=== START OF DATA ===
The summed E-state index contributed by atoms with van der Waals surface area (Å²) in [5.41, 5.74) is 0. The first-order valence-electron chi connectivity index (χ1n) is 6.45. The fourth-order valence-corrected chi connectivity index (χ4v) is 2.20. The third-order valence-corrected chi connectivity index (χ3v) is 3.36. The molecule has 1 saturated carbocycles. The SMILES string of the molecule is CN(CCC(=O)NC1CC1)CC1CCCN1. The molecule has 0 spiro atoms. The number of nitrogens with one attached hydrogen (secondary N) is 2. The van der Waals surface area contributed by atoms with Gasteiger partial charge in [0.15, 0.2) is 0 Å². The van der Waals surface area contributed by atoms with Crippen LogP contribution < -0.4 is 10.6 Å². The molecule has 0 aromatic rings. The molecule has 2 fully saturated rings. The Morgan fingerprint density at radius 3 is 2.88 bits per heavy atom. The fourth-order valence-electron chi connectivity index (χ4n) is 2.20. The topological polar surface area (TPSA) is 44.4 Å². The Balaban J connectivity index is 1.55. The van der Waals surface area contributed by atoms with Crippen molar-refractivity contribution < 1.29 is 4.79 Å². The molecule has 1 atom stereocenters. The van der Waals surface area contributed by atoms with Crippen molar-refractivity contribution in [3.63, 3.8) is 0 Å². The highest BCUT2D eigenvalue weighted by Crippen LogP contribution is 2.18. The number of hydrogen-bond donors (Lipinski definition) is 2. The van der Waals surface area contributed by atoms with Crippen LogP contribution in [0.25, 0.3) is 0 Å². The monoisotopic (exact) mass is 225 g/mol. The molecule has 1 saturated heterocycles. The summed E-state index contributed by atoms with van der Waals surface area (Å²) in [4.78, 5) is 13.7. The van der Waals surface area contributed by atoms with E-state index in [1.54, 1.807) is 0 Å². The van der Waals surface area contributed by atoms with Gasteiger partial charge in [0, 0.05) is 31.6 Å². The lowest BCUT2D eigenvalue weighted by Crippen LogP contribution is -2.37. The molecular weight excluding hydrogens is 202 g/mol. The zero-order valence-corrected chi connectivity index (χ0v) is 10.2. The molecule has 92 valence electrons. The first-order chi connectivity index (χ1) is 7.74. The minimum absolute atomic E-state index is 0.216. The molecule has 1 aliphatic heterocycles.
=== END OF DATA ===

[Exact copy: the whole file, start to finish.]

The summed E-state index contributed by atoms with van der Waals surface area (Å²) in [5.41, 5.74) is 0. The first-order valence-electron chi connectivity index (χ1n) is 6.45. The fourth-order valence-corrected chi connectivity index (χ4v) is 2.20. The third-order valence-corrected chi connectivity index (χ3v) is 3.36. The molecule has 1 saturated carbocycles. The SMILES string of the molecule is CN(CCC(=O)NC1CC1)CC1CCCN1. The molecule has 0 spiro atoms. The number of nitrogens with one attached hydrogen (secondary N) is 2. The van der Waals surface area contributed by atoms with Gasteiger partial charge in [0.15, 0.2) is 0 Å². The van der Waals surface area contributed by atoms with Crippen LogP contribution < -0.4 is 10.6 Å². The molecule has 0 aromatic rings. The molecule has 2 fully saturated rings. The Morgan fingerprint density at radius 3 is 2.88 bits per heavy atom. The fourth-order valence-electron chi connectivity index (χ4n) is 2.20. The topological polar surface area (TPSA) is 44.4 Å². The Balaban J connectivity index is 1.55. The van der Waals surface area contributed by atoms with Crippen molar-refractivity contribution < 1.29 is 4.79 Å². The molecule has 1 atom stereocenters. The van der Waals surface area contributed by atoms with Crippen molar-refractivity contribution in [3.63, 3.8) is 0 Å². The highest BCUT2D eigenvalue weighted by Crippen LogP contribution is 2.18. The number of hydrogen-bond donors (Lipinski definition) is 2. The van der Waals surface area contributed by atoms with Crippen LogP contribution in [0.25, 0.3) is 0 Å². The monoisotopic (exact) mass is 225 g/mol. The molecule has 1 saturated heterocycles. The summed E-state index contributed by atoms with van der Waals surface area (Å²) in [4.78, 5) is 13.7. The van der Waals surface area contributed by atoms with E-state index in [1.54, 1.807) is 0 Å². The van der Waals surface area contributed by atoms with Gasteiger partial charge in [0, 0.05) is 31.6 Å². The lowest BCUT2D eigenvalue weighted by Crippen LogP contribution is -2.37. The molecular weight excluding hydrogens is 202 g/mol. The zero-order valence-corrected chi connectivity index (χ0v) is 10.2. The molecule has 92 valence electrons. The first-order chi connectivity index (χ1) is 7.74. The minimum absolute atomic E-state index is 0.216. The molecule has 1 aliphatic heterocycles.